Children with disabilities promote inclusion through photographs
3 December 2014
Chisinau, December 3, 2014—A photo exhibition “My Life Seen in Pictures” taken by children with disabilities of their families lives and environment was launched today on the occasion of International Day of Persons with Disabilities, which is marked annually on December 3.
Supported by the UN Human Rights Office (OHCHR), the exhibition displays the results of a competition among children from a newly created network of parents and children with disabilities, which promote their social and educational inclusion.
The photo competition launched in October was an aspiration to reflect inclusion through the inner world of children with disabilities, showing their perception and emotions on what is happening around them. Working with disposable cameras provided with support from the European Union, children from the network have been documenting their spaces, their lives, their families and their world.
“I never liked staying alone – I am happy to be surrounded by my classmates, it is so good when you have friends who accept you!”, said Marcel Lupan, 8 -year-old member of the group, who participated in the competition. With the support of the UN family and local authorities, Marcel started school in a mainstream class in Peresecina, Orhei Raion, at the beginning of the 2014-2015 school year.
UN supports inclusion of children with disabilities in mainstream education by promoting actions and socialization activities for parents and children with disabilities, training of teachers and support services as well as coaching and awareness activities to achieve better access of children with special educational needs to education and all support services.
The 20 photos of the exhibition can be seen here and will be displayed publicly at the UN Human Rights Gala of Awards on December 10 which will recognize the remarkable achievements in the field of human rights in the Republic of Moldova in 2014. The photo exhibition will also tour various regions and communities in Moldova and internationally with a view to profiling the abilities of these children, and their visions for a future of genuine inclusion.
“Through this photo competition we see children with disabilities as the authors of the visions of their own lives and environment,” said UN Resident Coordinator in the Republic of Moldova Nicola Harrington-Buhay. “Empowering the voice of otherwise vulnerable or stigmatized groups is part of core UN work to support Moldova in meeting its human rights obligations.”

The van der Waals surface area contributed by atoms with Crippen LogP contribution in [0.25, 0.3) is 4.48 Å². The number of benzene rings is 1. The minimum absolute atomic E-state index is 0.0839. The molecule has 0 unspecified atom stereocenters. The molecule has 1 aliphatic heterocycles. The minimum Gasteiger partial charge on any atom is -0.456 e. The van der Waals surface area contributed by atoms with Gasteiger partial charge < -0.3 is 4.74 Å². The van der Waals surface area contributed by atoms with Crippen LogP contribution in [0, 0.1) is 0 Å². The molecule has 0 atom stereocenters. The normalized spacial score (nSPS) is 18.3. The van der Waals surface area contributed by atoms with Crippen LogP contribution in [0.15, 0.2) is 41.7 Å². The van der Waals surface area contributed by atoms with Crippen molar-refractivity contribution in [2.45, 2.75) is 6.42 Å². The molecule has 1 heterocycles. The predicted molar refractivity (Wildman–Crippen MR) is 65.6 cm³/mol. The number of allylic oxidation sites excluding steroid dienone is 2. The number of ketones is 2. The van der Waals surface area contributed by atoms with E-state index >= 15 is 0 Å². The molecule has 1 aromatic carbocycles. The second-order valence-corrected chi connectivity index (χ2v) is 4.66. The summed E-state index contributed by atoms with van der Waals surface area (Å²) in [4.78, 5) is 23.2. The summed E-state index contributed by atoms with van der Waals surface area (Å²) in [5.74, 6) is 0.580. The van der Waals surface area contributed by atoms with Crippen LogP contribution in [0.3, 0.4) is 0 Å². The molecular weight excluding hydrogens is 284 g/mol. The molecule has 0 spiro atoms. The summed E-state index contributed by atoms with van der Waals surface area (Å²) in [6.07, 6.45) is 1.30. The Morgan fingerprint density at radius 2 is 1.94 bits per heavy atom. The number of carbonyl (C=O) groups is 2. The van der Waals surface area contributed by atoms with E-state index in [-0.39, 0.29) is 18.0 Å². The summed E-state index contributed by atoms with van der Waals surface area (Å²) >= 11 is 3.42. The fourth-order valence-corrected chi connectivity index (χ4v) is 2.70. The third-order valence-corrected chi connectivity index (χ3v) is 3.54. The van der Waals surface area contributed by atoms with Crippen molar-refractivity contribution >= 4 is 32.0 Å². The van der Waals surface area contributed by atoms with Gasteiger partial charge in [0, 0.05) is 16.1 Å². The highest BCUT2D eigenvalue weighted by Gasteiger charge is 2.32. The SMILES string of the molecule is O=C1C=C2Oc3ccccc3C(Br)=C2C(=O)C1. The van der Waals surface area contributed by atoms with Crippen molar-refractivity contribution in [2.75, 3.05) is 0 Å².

In the Republic of Moldova, there are 180,000 persons with disabilities out of a total population of 3.5 million. The Republic of Moldova ratified the UN Convention on the Rights of Persons with Disabilities (CRPD) in 2010. The UN agencies in Moldova support Moldova in fulfilling the requirements of the Convention through strengthening the rights of persons with disabilities in areas such as adult and child deinstitutionalization, guardianship reform, inclusive education, and access to justice. Major achievements to date include the adoption of a Law on the Social Inclusion of Persons with Disabilities, transposing key aspects of CRPD law into the domestic legal order (2012), as well as a national programme of inclusive education targeting at educating all children together in general schools eliminating discrimination on grounds of disability. The Republican Centre for Psycho-pedagogical Assistance Service and its local structures were created in all districts of the country in 2013 with the mission of multifunctional evaluation of children and providing recommendations for inclusion in mainstream education system with the necessary support services. At the same time, a new anti-discrimination law structure and equality body has engaged to challenge discrimination against children with disabilities, including in the field of education. In September 2014, the Government formally established an oversight mechanism to monitor the human rights in psychiatric institutions. As a result of common efforts for inclusion, the number of children with special educational needs in mainstream schools doubled in the last years, while their number in special and auxiliary schools continued to decrease.
Around the world, over one billion persons with disabilities face physical, social, economic and attitudinal barriers that exclude them from participating fully and effectively as equal members of society. They are disproportionately represented among the world’s poorest, and lack equal access to basic resources, such as education, employment, healthcare and social and legal support systems. With a view to secure the rights of all persons with intellectual, mental, motor, physical or sensory disabilities, in 2007, the Convention on the Rights of Persons with Disabilities (CRPD) was adopted. There are already over 150 ratifications of the CRPD Convention, making it one of the most endorsed of the core nine human rights treaties.
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